Findings of fact must be liberally construed and are to be resolved in favor of upholding rather than defeating the judgment. (Johndrow v. Thomas, 31 Cal.2d 202, 207, 187 P.2d 681; Woodbine v. Van Horn, 29 Cal.2d 95, 173 P.2d 17; 48 Cal.Jur.2d, § 314, p. 317.) We think that it is clear that the court in effect found that Brotsky's proposal on the conservatorship had nothing to do with his discharge by the defendant and was not relied upon by the defendant as the reason for such discharge. In the light of such findings, whether or not Brotsky's proposal on the conservatorship was good or bad, accurate or erroneous, is in our opinion immaterial. On this record, such proposal was merely an isolated incident of attorney's conference with a client. It was not a decision determining their future handling of the litigation. No conservatorship was ever sought. The chief purpose of the conference was to evaluate defendant's negligence and make a recommendation to him. The trial court found, and we think rightly, that this was done faithfully, diligently and competently.
What we have just said is not altered by the separate finding of the trial court that Brotsky and Stern did not misrepresent the law to Chambers or give him misleading, inaccurate or improper advice. Whether viewed as finding or, as appellant argues, a conclusion, the proposal on the conservatorship was, as we have shown, immaterial.
Defendant relies on Salopek v. Schoemann, 20 Cal.2d 150, 124 P.2d 21, Moore v. Fellner, 50 Cal.2d 330, 325 P.2d 857, and Moser v. Western Harness Racing Ass'n, 89 Cal.App.2d 1, 200 P.2d 7. He cites these cases is support of his argument that since Brotsky gave Chambers completely erroneous advice, Chambers had the right to discharge him without liability for any attorney fees. Defendant thus assumes, in face of this record and without questioning the sufficiency of the evidence, that Brotsky's discharge was with cause. As we have shown, the record abundantly supports the findings that there was no legally sufficient cause to discharge Brotsky. The above cases, therefore, do not assist defendant. Under the respective particular facts of each case, it was found that there had been legally sufficient cause for discharging the attorney. (Zurich General Accident & Liability Ins. Co., Ltd. v. Kinsler, supra, 12 Cal.2d 98, 81 P.2d 913.)
We next consider defendant's second contention on appeal. In outline this proceeds as follows: (a) even if the proposal for a conservatorship was not clearly erroneous, nevertheless, it gave defendant reasonable cause to believe that the conservatorship was being misrepresented to him and (b) to lose confidence in Mr. Brotsky and (c) defendant had the right to discharge Brotsky and (d) as a consequence where one of them must suffer—the defendant in paying double fees and Brotsky in receiving none—the loss should fall on Brotsky as the person having superior knowledge. The first three steps of the argument are gratuitous assumptions contrary to the findings and the record before us. The net effect of these three steps is a basic assumption that Brotsky's discharge was for cause. This cannot prevail against the findings of the trial court, supported by the evidence, that the discharge was without legally sufficient cause.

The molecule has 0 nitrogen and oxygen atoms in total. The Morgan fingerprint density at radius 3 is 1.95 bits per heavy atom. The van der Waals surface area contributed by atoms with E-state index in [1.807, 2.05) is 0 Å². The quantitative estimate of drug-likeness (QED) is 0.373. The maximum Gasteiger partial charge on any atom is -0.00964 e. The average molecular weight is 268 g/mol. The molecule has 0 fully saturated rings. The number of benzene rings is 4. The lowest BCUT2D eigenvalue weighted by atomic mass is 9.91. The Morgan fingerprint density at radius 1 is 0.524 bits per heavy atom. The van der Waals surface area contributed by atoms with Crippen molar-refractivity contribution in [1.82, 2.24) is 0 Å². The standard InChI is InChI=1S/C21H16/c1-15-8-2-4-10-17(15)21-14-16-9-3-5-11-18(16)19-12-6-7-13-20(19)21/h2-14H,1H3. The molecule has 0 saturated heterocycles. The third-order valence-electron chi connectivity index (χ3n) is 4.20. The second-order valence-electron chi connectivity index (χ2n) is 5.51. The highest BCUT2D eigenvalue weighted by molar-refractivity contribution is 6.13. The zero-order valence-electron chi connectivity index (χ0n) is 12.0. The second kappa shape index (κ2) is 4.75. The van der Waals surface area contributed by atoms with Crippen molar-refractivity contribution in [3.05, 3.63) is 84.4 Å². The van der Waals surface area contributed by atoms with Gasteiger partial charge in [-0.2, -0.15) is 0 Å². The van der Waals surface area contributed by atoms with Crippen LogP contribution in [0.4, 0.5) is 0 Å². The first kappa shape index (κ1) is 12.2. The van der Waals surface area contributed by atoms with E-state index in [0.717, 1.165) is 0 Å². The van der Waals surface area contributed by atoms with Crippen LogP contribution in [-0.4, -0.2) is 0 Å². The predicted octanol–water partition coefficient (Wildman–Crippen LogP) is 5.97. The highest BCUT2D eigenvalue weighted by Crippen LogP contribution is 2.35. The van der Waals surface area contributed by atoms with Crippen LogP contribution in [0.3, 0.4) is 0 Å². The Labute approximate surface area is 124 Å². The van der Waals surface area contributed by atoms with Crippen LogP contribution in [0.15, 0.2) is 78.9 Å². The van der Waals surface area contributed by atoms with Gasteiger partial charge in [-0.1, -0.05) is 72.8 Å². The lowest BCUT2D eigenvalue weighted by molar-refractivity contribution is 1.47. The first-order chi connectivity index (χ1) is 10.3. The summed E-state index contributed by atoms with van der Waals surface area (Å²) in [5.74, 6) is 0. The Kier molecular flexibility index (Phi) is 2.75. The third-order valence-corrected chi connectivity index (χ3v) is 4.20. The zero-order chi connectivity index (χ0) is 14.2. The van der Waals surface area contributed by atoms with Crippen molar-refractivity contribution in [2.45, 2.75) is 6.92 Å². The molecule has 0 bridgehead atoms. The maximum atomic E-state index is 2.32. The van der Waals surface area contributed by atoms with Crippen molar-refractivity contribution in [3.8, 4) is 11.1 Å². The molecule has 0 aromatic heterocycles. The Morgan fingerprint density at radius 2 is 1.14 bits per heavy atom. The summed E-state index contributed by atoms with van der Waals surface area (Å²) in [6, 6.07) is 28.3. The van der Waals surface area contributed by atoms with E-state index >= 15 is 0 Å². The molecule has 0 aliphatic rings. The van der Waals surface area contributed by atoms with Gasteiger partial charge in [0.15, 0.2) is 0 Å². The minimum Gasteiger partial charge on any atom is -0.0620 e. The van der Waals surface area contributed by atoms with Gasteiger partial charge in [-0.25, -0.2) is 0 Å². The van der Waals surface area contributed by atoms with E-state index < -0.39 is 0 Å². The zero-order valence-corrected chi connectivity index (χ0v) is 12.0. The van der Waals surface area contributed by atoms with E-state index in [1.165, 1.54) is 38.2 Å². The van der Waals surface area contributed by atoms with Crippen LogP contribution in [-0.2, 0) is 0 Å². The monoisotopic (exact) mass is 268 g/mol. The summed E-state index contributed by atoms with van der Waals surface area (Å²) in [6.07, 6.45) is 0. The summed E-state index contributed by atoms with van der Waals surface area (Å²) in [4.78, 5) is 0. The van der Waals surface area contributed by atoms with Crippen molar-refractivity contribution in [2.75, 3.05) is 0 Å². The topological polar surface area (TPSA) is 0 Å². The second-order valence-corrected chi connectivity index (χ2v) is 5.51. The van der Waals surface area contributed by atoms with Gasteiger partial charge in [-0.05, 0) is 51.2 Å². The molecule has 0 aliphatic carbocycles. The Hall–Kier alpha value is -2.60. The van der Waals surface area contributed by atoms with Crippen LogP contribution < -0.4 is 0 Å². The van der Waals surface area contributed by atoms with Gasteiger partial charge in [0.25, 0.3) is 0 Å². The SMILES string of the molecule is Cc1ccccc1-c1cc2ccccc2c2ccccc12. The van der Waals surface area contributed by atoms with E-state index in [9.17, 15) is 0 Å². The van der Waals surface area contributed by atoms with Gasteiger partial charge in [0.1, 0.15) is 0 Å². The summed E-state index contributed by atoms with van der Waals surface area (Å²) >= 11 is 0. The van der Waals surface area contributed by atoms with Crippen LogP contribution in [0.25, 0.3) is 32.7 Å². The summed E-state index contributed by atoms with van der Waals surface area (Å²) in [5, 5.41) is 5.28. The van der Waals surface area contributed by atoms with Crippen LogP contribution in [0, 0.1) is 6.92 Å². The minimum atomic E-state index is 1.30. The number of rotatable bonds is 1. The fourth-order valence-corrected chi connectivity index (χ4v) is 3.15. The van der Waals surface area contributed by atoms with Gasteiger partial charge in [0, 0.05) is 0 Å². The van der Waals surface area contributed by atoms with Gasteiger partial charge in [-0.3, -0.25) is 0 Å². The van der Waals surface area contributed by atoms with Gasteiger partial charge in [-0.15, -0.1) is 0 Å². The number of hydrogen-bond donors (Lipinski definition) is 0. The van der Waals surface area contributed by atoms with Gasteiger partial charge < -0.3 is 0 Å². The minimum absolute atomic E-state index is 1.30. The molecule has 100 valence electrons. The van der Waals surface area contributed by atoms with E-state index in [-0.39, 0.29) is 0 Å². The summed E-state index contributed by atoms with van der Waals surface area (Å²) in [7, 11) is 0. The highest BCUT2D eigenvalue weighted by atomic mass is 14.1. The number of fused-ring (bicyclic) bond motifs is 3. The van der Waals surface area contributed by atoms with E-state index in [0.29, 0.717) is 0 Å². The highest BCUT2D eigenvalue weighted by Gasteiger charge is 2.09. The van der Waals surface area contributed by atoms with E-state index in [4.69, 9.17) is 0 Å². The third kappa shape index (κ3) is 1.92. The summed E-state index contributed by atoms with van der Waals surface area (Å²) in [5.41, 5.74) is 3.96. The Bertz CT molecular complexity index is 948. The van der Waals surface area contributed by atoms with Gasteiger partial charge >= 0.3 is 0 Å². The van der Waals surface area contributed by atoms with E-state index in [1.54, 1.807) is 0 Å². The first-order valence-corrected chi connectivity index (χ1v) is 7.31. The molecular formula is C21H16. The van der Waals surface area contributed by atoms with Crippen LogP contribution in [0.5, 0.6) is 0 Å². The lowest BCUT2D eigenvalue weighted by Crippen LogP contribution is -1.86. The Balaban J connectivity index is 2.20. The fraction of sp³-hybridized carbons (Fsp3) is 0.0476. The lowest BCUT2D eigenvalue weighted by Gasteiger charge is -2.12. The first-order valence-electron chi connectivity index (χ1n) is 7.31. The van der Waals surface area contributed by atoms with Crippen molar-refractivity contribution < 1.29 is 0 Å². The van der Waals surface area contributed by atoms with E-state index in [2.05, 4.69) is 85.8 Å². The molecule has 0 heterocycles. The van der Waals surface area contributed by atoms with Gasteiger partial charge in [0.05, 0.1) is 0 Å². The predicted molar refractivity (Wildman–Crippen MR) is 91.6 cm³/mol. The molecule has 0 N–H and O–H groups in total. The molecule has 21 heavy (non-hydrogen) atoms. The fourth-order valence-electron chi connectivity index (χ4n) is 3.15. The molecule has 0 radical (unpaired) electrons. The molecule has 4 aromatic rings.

Defendant cites on authority for his concluding proposition that the risk of loss must fall on the attorney. Such is not the law, as we have shown above. (See collection of cases, supra.) The short answer on this point is that when the client wrongfully discharges his attorney he must take the risk of loss. He cannot escape the resultant legal liability to the attorney whom he wrongfully discharges; he also accepts the additional expense of the new attorney, whom he employs. If this means a double expense to the client, it is a result of his own improper act.
Finally, defendant complains that the trial court used an incorrect measure of damages. The trial court ordered judgment for 33 1/313 per cent of the settlement offer of $6,500, or the sum of $2,166.66. This, together with the sum of $415.35 for costs, makes up the total judgment of $2,582.01. Under the authorities which we have set forth above, since Mr. Brotsky was discharged without cause, he was entitled to recover according to the terms of the contract, 33 1/313 per cent of the sum of $10,500 eventually obtained by the defendant. Defendant cannot complain of the lesser judgment when the correct measure of damages on the contract would have resulted in a larger judgment against him. (See Estate of Raphael, 103 Cal.App.2d 792, 798, 230 P.2d 436.)6
The judgment is affirmed.
1. Mr. Brotsky's law firm assigned and transferred to him all its rights and duties under the above fee contract, on January 1, 1959, upon his withdrawal from the firm. He later acquired new associates and with this defendant's approval, arranged with one of them, Edward Stern, to act as trial counsel in the case of Chambers v. Kelly.
2. This charge finds no support in the county clerk's file in Chambers v. Kelly. On July 11, 1958, Kelly, after having obtained orders extending time to plead, filed his answer to Chambers' complaint. On July 18, 1958, Mr. Brotsky filed a demurrer to, and motion to strike, an affirmative defense in the answer. On July 29, 1958, such demurrer was sustained. On August 18, 1958, Mr. Brotsky filed his memorandum to set for trial and on January 29, 1959, a notice of motion to advance cause for trial.
3. This was a reference to Division 5 of the Probate Code (Prob.Code, § 1701 et seq.) added to said code by Stats.1957, ch. 1902, § 1.
4. Mr. McKenna who tried this case below, intervened herein by leave of court, along with Attorney George Olshausen as assignees of the judgment is favor of Chambers in Chambers v. Kelly. Their first amended complaint in intervention alleges the assignment of the judgment, that this plaintiff's claim is for part of said judgment; and that such claim is not legally enforceable because Mr. Brotsky breached his contingent fee contract.
5. In the concurring opinion of Chief Justice Gibson in Salopek v. Schoemann, 20 Cal.2d 150, 156, 124 P.2d 21, also concurred in by Justice Traynor, it is urged that the compensation of an attorney employed under a contingent fee contract should be measured by the reasonable value of the services performed, not by the fee fixed in the contract and that Webb v. Trescony, supra, and Zurich General Accident & Liability Ins. Co., Ltd. v. Kinsler, infra, should be overruled. The same two justices urge the same proposition in their dissenting opinion in Denio v. City of Huntington Beach, supra.
6. It is to be noted that under the findings the above amount is not unreasonable. The trial court also found that the reasonable value of the services rendered was not less than $2,166.66. This finding was proper without expert testimony. (Kirk v. Culley, supra, 202 Cal. 501, 508–510, 261 P. 994; Elconin v. Yalen, supra, 208 Cal. 546, 549–550, 282 P. 791.) It finds ample support in the record. A judgment on the quantum meruit count would have had full support on the record.
BRAY, P. J., and TOBRINER, J., concur.